diabetes month

 

 

 

 

 

 

 

According to the American Diabetes Association, “in 2012, 29.1 million Americans, or 9.3% of the population, had diabetes,” further shocking ‘”in 2010 the figures were 25.8 million and 8.3%.”  In the month of November every year, top organizations dedicate their time to education and awareness about Diabetes.

This year, the National Diabetes Education Program is adapting an ‘ABC Model’ of teaching people how to manage diabetes.  They are calling the program “Be Smart About Your Heart: Control the ABCs of Diabetes.”

  • The A in the model stands for A1C test, which is “a blood test that measures your average blood sugar level over the past three months.”
  • The B in the model stands for blood pressure or, “the force of your blood against the wall of your blood vessels.”
  • The C in the model explains cholesterol, “there are two kind of cholesterol in your blood: LDL and HDL. LDL or ‘bad’ cholesterol can build up and clog your blood vessels.  It can cause a heart attack or stroke.”

Another staggering fact about diabetes remains that “in 2012, 86 million Americans age 20 and older had prediabetes; this is up from 79 million in 2010.”

Are You At Risk?

Part of knowing whether you are at risk or not is paying attention to a few KEY things: prevention, diagnosing/learning about diabetes and LOWERING your risk if it is high.  According to the American Diabetes Association, it is possible to ‘prevent or delay’ type 2 diabetes.  The key to doing so is staying at a healthy weight, eating well and remaining active.

Diagnosis and Testing

Take part in Alert Day in 2015!  To be held on March 24, Alert Day encourages the public to take the Diabetes Risk Test, revealing whether or not they are at risk for type 2.

Another way you can tell whether you are at risk or normal, prediabetes or if you have diabetes, is to take a variety of tests that must be taken twice (the second time on a second day).

Due to the severity of these tests, they are to be taken in a health care setting and, “if your doctor determines that your blood glucose level is very high, or if you have classic symptoms of high blood glucose in addition to one positive test, your doctor may not require a second test to diagnose diabetes,” according to the American Diabetes Association.

The tests include the A1C (measures blood glucose in an average in the past two to three months), the Fasting Plasma Glucose test (measures fasting blood glucose levels), the Oral Glucose Tolerance test (checks blood glucose levels before and after a sweet drink) and a Random/Casual Plasma Glucose test (can be taken any time of day when severe symptoms are present).  For help with results on these tests and what they all mean, this explanation may help.

Lowering Your Risk

There is a plethora of ways that you can lower your risk for diabetes and they start at home.  Healthy eating being one of them does not just mean what you consume.  Healthy eating accounts for the choices you make at the grocery store, how you prepare your foods and how you consistently maintain this lifestyle.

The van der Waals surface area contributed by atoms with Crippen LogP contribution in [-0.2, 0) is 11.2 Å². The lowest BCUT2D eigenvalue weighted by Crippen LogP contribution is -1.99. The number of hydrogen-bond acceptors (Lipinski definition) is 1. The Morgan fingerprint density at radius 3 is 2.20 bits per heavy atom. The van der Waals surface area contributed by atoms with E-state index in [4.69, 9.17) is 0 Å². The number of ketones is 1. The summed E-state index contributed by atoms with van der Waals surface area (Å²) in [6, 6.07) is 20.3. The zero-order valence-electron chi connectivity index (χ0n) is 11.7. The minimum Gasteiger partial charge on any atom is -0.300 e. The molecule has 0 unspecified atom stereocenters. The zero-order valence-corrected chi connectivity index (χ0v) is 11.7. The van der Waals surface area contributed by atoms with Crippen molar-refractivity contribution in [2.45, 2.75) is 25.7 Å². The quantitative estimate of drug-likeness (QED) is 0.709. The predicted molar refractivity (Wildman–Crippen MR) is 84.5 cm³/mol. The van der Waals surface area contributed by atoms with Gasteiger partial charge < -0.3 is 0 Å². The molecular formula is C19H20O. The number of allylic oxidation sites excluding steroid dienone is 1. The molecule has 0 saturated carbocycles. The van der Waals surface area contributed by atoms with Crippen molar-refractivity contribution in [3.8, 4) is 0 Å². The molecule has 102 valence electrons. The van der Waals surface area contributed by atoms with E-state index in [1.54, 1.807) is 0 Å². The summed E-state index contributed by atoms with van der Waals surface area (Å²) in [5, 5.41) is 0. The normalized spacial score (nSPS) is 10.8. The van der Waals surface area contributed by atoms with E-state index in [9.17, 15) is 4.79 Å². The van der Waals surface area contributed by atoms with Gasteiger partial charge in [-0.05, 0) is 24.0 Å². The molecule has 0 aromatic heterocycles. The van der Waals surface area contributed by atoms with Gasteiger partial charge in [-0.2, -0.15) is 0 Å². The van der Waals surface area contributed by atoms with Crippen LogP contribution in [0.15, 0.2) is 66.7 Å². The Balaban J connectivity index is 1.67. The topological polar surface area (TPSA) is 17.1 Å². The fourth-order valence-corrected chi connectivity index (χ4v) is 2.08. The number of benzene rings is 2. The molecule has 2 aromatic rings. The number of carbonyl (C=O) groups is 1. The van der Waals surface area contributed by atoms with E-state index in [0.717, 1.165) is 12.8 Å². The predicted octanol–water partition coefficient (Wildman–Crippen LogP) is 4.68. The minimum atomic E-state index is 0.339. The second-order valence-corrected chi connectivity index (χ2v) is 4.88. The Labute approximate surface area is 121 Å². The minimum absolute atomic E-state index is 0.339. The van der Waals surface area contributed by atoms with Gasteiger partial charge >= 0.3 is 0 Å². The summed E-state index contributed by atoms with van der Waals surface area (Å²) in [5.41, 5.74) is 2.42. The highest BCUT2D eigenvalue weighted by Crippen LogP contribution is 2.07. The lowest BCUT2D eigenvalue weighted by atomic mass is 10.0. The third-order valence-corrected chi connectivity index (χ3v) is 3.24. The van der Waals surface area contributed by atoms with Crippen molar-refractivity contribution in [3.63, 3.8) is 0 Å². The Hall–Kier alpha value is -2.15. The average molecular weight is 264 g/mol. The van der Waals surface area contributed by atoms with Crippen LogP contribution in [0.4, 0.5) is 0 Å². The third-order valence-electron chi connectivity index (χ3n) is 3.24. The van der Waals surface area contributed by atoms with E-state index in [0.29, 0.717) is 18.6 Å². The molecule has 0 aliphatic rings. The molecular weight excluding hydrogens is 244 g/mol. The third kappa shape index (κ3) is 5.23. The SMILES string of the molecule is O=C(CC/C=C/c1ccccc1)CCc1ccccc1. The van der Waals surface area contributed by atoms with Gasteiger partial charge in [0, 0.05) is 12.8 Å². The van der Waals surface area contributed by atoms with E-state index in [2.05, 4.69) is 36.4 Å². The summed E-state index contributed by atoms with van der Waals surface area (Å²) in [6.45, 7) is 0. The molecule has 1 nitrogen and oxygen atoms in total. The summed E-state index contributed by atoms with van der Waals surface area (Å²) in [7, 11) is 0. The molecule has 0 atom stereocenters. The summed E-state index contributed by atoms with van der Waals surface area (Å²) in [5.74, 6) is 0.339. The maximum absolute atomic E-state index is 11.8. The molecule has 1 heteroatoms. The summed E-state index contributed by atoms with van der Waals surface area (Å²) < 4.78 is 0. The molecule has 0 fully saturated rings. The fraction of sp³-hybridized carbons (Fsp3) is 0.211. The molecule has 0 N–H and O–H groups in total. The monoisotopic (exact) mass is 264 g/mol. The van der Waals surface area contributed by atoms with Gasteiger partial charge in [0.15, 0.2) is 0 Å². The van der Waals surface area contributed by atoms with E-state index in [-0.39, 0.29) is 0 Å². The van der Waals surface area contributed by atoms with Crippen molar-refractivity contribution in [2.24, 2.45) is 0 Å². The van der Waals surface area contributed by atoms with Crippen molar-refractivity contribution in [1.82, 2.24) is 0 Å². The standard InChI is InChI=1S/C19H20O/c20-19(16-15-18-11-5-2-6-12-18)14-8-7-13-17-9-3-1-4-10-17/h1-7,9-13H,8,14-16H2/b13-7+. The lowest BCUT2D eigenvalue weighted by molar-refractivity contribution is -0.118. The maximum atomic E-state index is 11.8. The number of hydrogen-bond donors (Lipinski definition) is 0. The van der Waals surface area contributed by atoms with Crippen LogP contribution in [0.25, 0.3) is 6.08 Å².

If you are overweight, suffering from diabetes is very possible, however so are other conditions like: heart disease, stroke, high blood pressure, unhealthy cholesterol and high blood glucose.  “Losing weight can help you prevent and manage these problems,” says the American Diabetes Association “Even losing 10-15 pounds can make a big difference.”

If you are smoking, stop!  If you haven’t begun, don’t.  Not only are you at a higher risk for a heart attack or stroke, but you could find yourself just around the corner to diabetes.  Trying tactics like challenging yourself, preparing, and planning can all help you reach your goal of ultimately quitting if you currently do smoke.

Exercise is key to a healthy life.  The American Diabetes Association makes it clear that physical activity in the form of aerobic exercise, strength training, and flexibility exercises can all help.

Diabetes in Women

Often times during the 24th week of pregnancy many women develop gestational diabetes.   Should this happen, keep in mind “a diagnoses of gestational diabetes doesn’t mean that you had diabetes before you conceived, or that you will have diabetes after giving birth,” according to the American Diabetes Association.

Essentially, “pregnant women who have never had diabetes before but who have high blood glucose levels during pregnancy are said to have gestational diabetes (American Diabetes Association).”

According to the Centers for Disease Control and Prevention, the percentage of people known to have gestational diabetes is 9.2%.  While the baby gets nutrients from the placenta and it’s hormones as it grows, those hormones block insulin in the mother’s body, making it not function as it should (insulin resistance).   This is said to be a clue towards what causes gestational diabetes.  Feel free to speak with the practitioners at Healthy Woman OBGYN about prenatal care.

This November, let’s share the knowledge of diabetes with the ones we know and love.  After all, knowledge is power.  To learn more about Healthy Woman OBGYN, contact us today!  Follow us on Facebook and Twitter for updates.

Sources: American Diabetes Association, Centers for Disease Control, National Diabetes Education Program